Although a new parish, only established in 1999, the parish has grown quickly and today it offers lots of ministries and events for an active and engaged local community. The church building is modern, featuring some beautiful stained-glass windows and an open design.

St. Mary of the Assumption Catholic Church, Park City’s Old Town

The oldest Catholic church in Utah is the Old Town Chapel of this parish, where daily Mass and devotions are still held. This chapel is older than the town of Park City itself! The newer church building that is used on Sundays is also beautiful, with full-length windows looking out onto the mountain. 

The history of this site is very special, as their website states:

In 1881, God gave a small group of miners a mission to bring to the mountains of Park City the world’s greatest treasure: the Body and Blood of Jesus Christ, the Eucharist, and the Faith and Charity that flow from Him. That year, three years before the incorporation of Park City as a town, St. Mary of the Assumption Parish was founded.

The original small wood framed church was built in 1882 but burned to the ground a year later. In 1884, a new church was begun and completed. This one was of stone and still stands today as Utah’s Oldest Catholic Church. It is our Old Town Chapel.

For the miners, the prominence of that Church building atop of Park Avenue became the last bit of home they would see as they climbed to the mine entrances and descended into the earth. It was the beacon that drew them home at the end of a long day. And, in times of disaster it was the gathering place for countless worried wives and families.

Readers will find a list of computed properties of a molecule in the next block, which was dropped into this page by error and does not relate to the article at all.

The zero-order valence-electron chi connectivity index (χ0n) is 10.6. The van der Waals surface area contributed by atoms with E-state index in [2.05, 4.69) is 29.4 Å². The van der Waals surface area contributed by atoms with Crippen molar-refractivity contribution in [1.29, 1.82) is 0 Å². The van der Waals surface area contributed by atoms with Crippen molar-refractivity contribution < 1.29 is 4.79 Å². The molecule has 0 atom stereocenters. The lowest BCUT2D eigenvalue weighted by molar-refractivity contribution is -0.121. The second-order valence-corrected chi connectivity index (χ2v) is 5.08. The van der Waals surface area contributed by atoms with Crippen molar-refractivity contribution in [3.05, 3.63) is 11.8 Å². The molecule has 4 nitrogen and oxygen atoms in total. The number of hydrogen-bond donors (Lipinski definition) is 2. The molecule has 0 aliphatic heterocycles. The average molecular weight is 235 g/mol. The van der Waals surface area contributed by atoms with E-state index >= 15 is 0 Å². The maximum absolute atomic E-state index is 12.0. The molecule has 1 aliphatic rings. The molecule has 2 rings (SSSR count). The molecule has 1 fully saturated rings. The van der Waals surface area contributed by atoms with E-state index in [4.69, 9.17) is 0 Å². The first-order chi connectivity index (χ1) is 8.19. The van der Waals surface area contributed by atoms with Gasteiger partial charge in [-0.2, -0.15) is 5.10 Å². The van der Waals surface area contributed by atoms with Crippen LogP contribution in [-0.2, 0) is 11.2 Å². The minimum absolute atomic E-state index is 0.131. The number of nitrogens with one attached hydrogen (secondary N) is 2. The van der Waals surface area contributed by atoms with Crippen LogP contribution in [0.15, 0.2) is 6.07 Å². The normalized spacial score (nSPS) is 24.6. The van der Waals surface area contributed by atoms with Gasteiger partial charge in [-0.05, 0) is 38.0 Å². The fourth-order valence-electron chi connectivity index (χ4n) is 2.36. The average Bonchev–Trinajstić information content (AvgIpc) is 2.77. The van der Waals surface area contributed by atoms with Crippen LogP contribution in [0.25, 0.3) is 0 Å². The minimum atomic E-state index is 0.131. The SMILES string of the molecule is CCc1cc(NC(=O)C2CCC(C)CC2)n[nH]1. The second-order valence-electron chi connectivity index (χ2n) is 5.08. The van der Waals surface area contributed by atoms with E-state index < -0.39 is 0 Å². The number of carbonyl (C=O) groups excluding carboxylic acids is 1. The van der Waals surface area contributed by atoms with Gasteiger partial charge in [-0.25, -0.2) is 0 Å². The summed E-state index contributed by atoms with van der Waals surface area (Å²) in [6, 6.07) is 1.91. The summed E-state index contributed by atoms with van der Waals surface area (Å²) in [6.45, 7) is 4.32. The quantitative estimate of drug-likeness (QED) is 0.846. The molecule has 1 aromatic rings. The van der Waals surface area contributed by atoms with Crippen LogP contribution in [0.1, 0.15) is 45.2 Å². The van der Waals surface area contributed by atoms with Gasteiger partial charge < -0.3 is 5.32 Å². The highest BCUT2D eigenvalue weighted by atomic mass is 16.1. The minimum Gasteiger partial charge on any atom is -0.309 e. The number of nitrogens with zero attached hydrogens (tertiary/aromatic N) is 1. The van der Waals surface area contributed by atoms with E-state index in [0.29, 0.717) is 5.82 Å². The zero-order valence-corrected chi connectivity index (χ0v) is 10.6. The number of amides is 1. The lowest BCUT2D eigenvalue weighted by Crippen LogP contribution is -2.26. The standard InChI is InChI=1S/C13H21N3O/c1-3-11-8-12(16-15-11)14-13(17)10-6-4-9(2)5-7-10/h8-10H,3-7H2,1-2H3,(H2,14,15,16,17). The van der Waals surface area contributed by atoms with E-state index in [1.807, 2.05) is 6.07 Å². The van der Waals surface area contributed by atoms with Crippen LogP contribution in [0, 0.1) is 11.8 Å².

St. Francis of Assisi Catholic Church, Orem, Utah
St. Francis of Assisi, Orem, Utah

St. Francis of Assisi Catholic Church, Orem

Although one of the oldest Catholic communities in Utah, the church building at St. Francis of Assisi dates from 2012. Built in a Spanish mission style, however, it fits in well with the local historic area. The church, the largest in Utah County, is notable for several interesting features: a prayer labyrinth, detailed murals, and other religious art to inspire prayer.

Our Lady of Guadalupe Church, Salt Lake City

This church is notable for its Hispanic community, offering services in Spanish in the beautiful church building. Don’t miss the ornately carved wooden altar.